I have done it. I have purchased my first e-book. I realise I'm not being any sort of trail blazer with this announcement - e-books and readers have been around a while now. But up until today I've just not got round to joining this particular reading revolution. I'm not even sure why not, being a fan of books, reading and technology (with a particular penchant for gadgets that begin with 'i').
Perhaps it's because I have a pile (actually more than one) of books that I haven't yet read, I have ones that I look at and determine to re-read because I loved them first time round, I have a never ending list of 'books to read' and regularly add more to my creaking shelves despite promises to myself not to until I have read every single one I already own. Do I really need another way to lead me into temptation?
Then, when I was browsing for other apps I came across the Kindle one - and could not resist. I tend to binge buy, and there is something all too easy about online purchasing, so I limited myself to getting just two (for now) - uncharacteristically restrained of me. I bought Ben Hatch's 'Are We Nearly There Yet?' and Nicola Morgan's 'Write a Great Synopsis' - choices influenced by hearing about both of these on Twitter.
So here I am, iPad in hand reading my first e-book. It is a different experience of course. I love the feel and smell of books, the turn of the pages, but it's no less pleasurable (the choice of books obviously helps!). As with all things online, the accessibility and ease with which you can you can buy e-books, and the prices, make them an attractive option. And to me that's just what they are - another option.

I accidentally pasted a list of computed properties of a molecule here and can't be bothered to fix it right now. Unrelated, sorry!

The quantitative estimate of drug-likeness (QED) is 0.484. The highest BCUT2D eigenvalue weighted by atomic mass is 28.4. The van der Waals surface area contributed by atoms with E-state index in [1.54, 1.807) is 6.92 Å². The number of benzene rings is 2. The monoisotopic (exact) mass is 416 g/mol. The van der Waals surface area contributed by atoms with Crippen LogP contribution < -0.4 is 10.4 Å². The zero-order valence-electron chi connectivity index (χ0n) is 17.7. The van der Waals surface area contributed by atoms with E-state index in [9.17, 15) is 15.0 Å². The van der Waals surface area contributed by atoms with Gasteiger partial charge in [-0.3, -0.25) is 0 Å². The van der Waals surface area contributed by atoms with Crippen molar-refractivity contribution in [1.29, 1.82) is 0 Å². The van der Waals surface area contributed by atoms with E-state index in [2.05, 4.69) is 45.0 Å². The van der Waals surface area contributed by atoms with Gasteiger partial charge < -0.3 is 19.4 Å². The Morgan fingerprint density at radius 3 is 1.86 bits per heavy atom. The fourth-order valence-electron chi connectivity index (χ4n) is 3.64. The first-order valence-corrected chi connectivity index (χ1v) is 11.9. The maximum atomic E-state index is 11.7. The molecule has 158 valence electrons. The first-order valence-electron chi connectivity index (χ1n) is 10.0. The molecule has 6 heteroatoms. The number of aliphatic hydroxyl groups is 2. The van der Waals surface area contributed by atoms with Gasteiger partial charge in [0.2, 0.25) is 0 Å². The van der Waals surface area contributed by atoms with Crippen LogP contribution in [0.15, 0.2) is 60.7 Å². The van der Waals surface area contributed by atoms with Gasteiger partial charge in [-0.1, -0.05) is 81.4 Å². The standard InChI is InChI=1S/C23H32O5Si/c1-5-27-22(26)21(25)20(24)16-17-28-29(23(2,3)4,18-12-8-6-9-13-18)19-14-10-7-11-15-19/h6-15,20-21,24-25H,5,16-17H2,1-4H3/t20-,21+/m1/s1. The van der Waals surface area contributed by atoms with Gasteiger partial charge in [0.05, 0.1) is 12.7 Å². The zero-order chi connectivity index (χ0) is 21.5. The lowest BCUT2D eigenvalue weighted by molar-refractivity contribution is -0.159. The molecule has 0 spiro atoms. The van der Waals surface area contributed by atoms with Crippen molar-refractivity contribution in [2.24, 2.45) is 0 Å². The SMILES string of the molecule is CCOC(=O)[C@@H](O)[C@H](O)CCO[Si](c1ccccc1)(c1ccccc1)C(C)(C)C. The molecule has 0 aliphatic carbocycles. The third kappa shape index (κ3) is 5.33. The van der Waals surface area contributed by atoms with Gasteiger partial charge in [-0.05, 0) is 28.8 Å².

This definitely does not mean the end of books as I know and love them. Like so many other things I now do, I believe this new electronic option will sit comfortably with the more traditional and I can pick and choose which I use according to circumstance, day or mood. I now, for example, tend to read newspapers online during the week, but my weekends aren't complete without a trip to the paper shop for the Guardian and the Observer, I have a growing iTunes collection but still buy and play CDs, I shop online but still regularly visit local shops.
Despite some gloomy previous predictions of damage the internet and all things online could cause, newspapers are still in business, shops are still open, and the world hasn't ended. Changed, yes - but isn't that just what happens? The world changes, progresses, evolves, it will always happen. I think e-books are actually more of an evolution rather than a revolution - and if it gets more people reading, surely that's got to be a good thing.
Now, I must get back to that e-book!